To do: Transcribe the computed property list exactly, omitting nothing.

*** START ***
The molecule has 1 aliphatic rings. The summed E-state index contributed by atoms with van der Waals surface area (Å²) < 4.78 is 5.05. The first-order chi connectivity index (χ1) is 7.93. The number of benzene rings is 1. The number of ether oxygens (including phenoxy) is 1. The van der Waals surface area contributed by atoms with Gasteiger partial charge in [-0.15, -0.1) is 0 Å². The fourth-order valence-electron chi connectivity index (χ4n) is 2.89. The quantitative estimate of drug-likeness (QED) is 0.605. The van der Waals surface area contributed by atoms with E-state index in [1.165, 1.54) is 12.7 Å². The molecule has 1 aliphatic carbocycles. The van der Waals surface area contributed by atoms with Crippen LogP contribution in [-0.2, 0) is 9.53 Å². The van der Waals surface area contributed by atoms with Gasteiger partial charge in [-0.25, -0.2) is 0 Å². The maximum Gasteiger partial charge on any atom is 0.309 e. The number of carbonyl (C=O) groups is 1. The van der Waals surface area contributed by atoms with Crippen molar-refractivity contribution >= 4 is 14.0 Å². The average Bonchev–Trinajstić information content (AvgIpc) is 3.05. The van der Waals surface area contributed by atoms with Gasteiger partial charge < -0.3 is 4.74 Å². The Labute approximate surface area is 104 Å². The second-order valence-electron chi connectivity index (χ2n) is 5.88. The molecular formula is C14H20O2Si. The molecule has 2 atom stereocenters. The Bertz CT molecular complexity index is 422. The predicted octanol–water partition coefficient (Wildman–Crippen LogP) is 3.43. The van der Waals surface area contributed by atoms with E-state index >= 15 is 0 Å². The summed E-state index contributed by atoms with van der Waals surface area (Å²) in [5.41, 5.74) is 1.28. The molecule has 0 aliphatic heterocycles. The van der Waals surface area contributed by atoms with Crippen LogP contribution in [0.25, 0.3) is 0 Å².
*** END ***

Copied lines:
The molecule has 1 aliphatic rings. The summed E-state index contributed by atoms with van der Waals surface area (Å²) < 4.78 is 5.05. The first-order chi connectivity index (χ1) is 7.93. The number of benzene rings is 1. The number of ether oxygens (including phenoxy) is 1. The van der Waals surface area contributed by atoms with Gasteiger partial charge in [-0.15, -0.1) is 0 Å². The fourth-order valence-electron chi connectivity index (χ4n) is 2.89. The quantitative estimate of drug-likeness (QED) is 0.605. The van der Waals surface area contributed by atoms with E-state index in [1.165, 1.54) is 12.7 Å². The molecule has 1 aliphatic carbocycles. The van der Waals surface area contributed by atoms with Crippen LogP contribution in [-0.2, 0) is 9.53 Å². The van der Waals surface area contributed by atoms with Gasteiger partial charge in [-0.25, -0.2) is 0 Å². The maximum Gasteiger partial charge on any atom is 0.309 e. The number of carbonyl (C=O) groups is 1. The van der Waals surface area contributed by atoms with Crippen molar-refractivity contribution >= 4 is 14.0 Å². The average Bonchev–Trinajstić information content (AvgIpc) is 3.05. The van der Waals surface area contributed by atoms with Gasteiger partial charge < -0.3 is 4.74 Å². The Labute approximate surface area is 104 Å². The second-order valence-electron chi connectivity index (χ2n) is 5.88. The molecular formula is C14H20O2Si. The molecule has 2 atom stereocenters. The Bertz CT molecular complexity index is 422. The predicted octanol–water partition coefficient (Wildman–Crippen LogP) is 3.43. The van der Waals surface area contributed by atoms with E-state index >= 15 is 0 Å². The summed E-state index contributed by atoms with van der Waals surface area (Å²) in [5.41, 5.74) is 1.28. The molecule has 0 aliphatic heterocycles. The van der Waals surface area contributed by atoms with Crippen LogP contribution in [0.25, 0.3) is 0 Å².